Robert Herfkens

Publication Details

  • OPTIMIZING ELECTROCARDIOGRAPH ELECTRODE PLACEMENT FOR CARDIAC-GATED MAGNETIC-RESONANCE-IMAGING INVESTIGATIVE RADIOLOGY Dimick, R. N., Hedlund, L. W., Herfkens, R. J., Fram, E. K., Utz, J. 1987; 22 (1): 17-22

    Abstract:

    Electrocardiographs recorded in a magnetic field for cardiac-gating in magnetic resonance imaging (MRI) are complicated by blood flow-induced potentials. This study examines which lead of the standard 12-lead ECG maximizes the QRS while minimizing flow-induced interference. Twelve-lead ECGs were performed on normal volunteers (n = 9) and patients (n = 13) in and out of the bore of a 1.5 Tesla imaging magnet. The amplitude of the major flow-induced potentials was measured, and the vectors of largest induced potential and the QRS axis were plotted for each subject. ECGs obtained outside and inside the magnet were digitized and subtracted (in magnet ECG--out of magnet ECG = artifact ECG) and the peaks of the resultant curves measured. Superimposed potentials were largest in the early T wave and late S-T segment in leads I, II, V1, and V2, and smallest in III and AVF. A low-amplitude 7-to 10-Hz signal occurred in most leads. In the frontal plane, QRS axes and flow potential vectors were closely clustered. In the transverse plane, QRS axes generally followed leads V5 or V6, whereas the flow potential vectors followed leads V1, V2, or V3. The normal and patient groups did not differ. Although leads III and AVP showed the smallest superimposed potentials, V5, V6, or a left posterior chest lead may maximize QRS and reduce artifact most consistently. A 7- to 10-Hz frequency filter may help eliminate artifacts in some subjects.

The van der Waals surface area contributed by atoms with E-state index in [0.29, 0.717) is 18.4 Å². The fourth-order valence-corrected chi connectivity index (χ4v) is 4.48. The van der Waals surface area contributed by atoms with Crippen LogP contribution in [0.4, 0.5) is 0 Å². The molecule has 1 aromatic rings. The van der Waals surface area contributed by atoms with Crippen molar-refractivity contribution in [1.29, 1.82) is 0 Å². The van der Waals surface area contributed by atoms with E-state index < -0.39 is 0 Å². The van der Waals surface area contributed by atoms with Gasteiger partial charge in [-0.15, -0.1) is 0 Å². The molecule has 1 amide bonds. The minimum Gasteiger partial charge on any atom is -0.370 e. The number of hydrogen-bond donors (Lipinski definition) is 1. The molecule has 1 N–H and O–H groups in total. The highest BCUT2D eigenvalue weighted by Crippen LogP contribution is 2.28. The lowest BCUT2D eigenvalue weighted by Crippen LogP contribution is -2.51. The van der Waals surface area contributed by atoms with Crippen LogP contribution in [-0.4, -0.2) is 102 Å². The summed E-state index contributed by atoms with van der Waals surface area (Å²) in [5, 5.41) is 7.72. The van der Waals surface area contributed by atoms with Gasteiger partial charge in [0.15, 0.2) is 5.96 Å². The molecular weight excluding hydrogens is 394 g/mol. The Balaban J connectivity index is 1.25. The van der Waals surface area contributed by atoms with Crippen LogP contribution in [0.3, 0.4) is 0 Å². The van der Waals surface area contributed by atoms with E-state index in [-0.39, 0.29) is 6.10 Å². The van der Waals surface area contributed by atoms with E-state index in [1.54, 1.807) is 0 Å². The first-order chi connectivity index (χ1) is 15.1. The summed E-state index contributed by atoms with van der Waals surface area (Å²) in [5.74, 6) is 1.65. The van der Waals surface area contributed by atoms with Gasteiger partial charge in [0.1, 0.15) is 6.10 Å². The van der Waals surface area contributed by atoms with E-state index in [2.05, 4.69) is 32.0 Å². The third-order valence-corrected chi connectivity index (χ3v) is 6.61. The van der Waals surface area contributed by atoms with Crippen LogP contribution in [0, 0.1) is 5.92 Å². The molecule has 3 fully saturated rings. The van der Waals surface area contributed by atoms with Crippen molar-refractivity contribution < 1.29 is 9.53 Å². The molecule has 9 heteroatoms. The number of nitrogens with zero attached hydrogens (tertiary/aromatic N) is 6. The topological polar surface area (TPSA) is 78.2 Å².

View details for Web of Science ID A1987F670400002

    View details for PubMedID 3818232

Stanford Medicine Resources:

Footer Links: